Volkswagen AG and Daimler AG were inspected by European Union antitrust investigators as the EU stepped up a probe into allegations the German car industry colluded on technology for decades.
Volkswagen said EU officials visited its Wolfsburg headquarters and its Audi unit’s offices in Ingoldstadt, Germany. Daimler received “an announced visit” from EU cartel investigators to its Stuttgart headquarters, spokeswoman Ute Wueest von Vellberg said by phone.
The European Commission said it carried out visits at the premises of several car manufacturers in Germany, accompanied by German antitrust officials. The inspections come days after BMW AG said it was raided as part of the same probe.
“The Volkswagen Group and the Group brands concerned have been cooperating fully and for a long time with the European Commission and have submitted a corresponding application” that might allow it to receive a reduction in any eventual fines, the company said in an email. “It is not yet clear whether the European Commission will instigate formal proceedings.”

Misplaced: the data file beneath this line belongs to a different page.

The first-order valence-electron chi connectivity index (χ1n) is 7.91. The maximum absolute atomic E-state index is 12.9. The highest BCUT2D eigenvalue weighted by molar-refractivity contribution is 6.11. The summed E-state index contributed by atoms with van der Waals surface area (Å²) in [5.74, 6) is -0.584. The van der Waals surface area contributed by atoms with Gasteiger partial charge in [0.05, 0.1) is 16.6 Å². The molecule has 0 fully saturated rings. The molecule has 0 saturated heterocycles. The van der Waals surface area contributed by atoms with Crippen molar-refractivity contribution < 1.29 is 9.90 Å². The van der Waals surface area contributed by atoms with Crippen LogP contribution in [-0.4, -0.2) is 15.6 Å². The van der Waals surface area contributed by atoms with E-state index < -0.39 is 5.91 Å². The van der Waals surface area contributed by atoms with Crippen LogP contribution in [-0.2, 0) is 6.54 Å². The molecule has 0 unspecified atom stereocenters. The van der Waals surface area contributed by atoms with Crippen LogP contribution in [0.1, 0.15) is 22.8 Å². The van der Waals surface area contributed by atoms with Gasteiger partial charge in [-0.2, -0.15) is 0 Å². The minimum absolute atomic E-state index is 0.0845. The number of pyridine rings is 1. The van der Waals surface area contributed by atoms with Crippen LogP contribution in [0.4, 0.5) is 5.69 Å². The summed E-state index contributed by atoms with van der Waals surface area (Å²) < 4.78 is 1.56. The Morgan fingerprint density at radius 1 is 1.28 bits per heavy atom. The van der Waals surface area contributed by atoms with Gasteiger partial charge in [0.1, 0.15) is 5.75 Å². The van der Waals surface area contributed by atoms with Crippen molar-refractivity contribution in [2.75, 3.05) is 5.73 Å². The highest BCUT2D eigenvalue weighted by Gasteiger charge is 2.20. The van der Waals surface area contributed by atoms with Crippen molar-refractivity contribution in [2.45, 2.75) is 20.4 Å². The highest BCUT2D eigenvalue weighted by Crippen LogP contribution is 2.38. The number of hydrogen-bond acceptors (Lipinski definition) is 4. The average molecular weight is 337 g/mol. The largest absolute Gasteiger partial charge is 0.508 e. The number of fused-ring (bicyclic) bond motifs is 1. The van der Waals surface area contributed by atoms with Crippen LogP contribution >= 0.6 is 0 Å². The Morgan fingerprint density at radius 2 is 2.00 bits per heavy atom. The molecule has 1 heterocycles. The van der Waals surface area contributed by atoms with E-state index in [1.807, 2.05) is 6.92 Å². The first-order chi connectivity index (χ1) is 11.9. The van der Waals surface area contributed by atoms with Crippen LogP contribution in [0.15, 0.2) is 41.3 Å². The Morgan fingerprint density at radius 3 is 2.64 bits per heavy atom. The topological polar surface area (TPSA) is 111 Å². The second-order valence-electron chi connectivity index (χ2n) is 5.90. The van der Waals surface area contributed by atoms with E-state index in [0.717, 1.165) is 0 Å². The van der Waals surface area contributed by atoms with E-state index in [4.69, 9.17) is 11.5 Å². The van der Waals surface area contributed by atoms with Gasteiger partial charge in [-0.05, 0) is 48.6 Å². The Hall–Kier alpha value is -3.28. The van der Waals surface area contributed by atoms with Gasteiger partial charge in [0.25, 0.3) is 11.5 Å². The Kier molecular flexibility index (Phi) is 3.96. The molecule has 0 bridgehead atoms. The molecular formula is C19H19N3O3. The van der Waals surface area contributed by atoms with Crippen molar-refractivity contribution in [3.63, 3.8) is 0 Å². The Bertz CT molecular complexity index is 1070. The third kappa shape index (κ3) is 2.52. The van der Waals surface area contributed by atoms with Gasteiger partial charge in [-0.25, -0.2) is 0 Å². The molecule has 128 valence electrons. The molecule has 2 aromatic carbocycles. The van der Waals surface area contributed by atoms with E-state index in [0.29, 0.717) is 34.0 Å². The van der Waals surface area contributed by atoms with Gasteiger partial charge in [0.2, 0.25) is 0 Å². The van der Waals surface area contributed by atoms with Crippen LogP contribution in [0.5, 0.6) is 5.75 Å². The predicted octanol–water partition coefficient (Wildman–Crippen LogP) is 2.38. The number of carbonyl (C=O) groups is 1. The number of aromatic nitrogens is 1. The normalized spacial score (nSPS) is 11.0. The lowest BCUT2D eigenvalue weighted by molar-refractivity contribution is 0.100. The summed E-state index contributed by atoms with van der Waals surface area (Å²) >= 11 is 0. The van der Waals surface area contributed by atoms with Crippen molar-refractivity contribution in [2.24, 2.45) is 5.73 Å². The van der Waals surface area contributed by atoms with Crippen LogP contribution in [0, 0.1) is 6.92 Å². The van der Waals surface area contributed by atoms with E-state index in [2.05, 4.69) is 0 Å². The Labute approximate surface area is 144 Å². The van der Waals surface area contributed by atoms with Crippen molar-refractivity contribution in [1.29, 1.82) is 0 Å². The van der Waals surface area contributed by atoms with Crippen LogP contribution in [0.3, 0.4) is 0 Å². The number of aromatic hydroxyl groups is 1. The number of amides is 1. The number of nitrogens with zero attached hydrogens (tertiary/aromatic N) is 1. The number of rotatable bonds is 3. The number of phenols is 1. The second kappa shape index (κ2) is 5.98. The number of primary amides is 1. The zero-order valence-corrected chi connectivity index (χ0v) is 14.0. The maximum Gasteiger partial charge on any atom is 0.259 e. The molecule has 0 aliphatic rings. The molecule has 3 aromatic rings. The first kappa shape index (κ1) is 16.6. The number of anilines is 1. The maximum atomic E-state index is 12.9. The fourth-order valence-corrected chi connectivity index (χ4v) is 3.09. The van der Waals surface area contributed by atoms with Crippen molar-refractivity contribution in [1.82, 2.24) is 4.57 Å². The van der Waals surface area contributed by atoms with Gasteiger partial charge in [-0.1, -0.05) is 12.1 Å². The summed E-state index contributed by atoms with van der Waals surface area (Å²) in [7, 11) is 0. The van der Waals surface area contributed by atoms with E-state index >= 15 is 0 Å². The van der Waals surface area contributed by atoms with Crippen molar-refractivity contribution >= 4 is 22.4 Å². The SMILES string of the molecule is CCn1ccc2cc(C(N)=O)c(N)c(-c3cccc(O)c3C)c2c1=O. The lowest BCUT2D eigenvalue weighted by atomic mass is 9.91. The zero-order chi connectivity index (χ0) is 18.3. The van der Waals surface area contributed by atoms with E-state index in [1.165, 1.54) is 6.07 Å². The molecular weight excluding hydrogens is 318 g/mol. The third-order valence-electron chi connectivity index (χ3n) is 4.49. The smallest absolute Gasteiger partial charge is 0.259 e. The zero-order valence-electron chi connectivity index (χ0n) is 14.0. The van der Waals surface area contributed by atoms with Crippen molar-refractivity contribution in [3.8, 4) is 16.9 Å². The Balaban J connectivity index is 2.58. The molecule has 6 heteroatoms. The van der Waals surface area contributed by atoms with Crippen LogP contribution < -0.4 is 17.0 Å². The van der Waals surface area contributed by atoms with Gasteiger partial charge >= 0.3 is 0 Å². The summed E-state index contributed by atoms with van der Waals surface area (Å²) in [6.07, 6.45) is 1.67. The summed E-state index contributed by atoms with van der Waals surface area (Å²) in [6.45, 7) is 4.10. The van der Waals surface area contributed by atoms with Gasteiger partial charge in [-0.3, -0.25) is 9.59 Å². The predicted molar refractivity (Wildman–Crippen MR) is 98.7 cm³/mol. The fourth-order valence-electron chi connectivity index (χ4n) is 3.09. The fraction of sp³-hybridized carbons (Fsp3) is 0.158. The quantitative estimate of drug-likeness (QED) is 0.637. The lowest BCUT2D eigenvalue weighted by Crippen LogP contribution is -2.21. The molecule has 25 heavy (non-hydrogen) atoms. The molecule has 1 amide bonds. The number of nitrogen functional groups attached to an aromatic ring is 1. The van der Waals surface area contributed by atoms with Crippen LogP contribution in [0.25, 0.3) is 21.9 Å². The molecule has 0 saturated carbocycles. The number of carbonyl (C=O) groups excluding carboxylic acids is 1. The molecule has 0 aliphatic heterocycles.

EU Competition Commissioner Margrethe Vestager said in September that her officials are checking whether “completely legal cooperation” between German car companies isn’t being confused with an illegal cartel. Her comments came after Germany’s Der Spiegel reported in July that talks on technical standards between Volkswagen AG, BMW and Daimler may have allowed them to collude on pricing.
EU regulators are concerned “that several German car manufacturers may have violated EU antitrust rules,” the EU said in an emailed statement. It didn’t name the companies visited.
BMW said it was raided last week, in an inspection the EU said it started on Oct. 16, as regulators step up a probe sparked earlier this year.
Reuters reported the Daimler visit earlier.
Inspections allow EU officials to gather evidence, armed with wide powers to collect documents and copy hard drives. Companies can be fined if they seek to obstruct an antitrust inspection that can eventually lead to large fines for participating in a cartel to curb competition.
Daimler reported a possible cartel as part of the EU’s leniency program that allows firms to dodge fines for being the first in line to report wrongdoing, Chief Financial Officer Bodo Uebber said last week, confirming previous press reports.
The three carmakers worked together on a wide range of technology including discussing the size of tanks for AdBlue, a liquid that helps neutralize pollutants in diesel exhaust, according to Der Spiegel.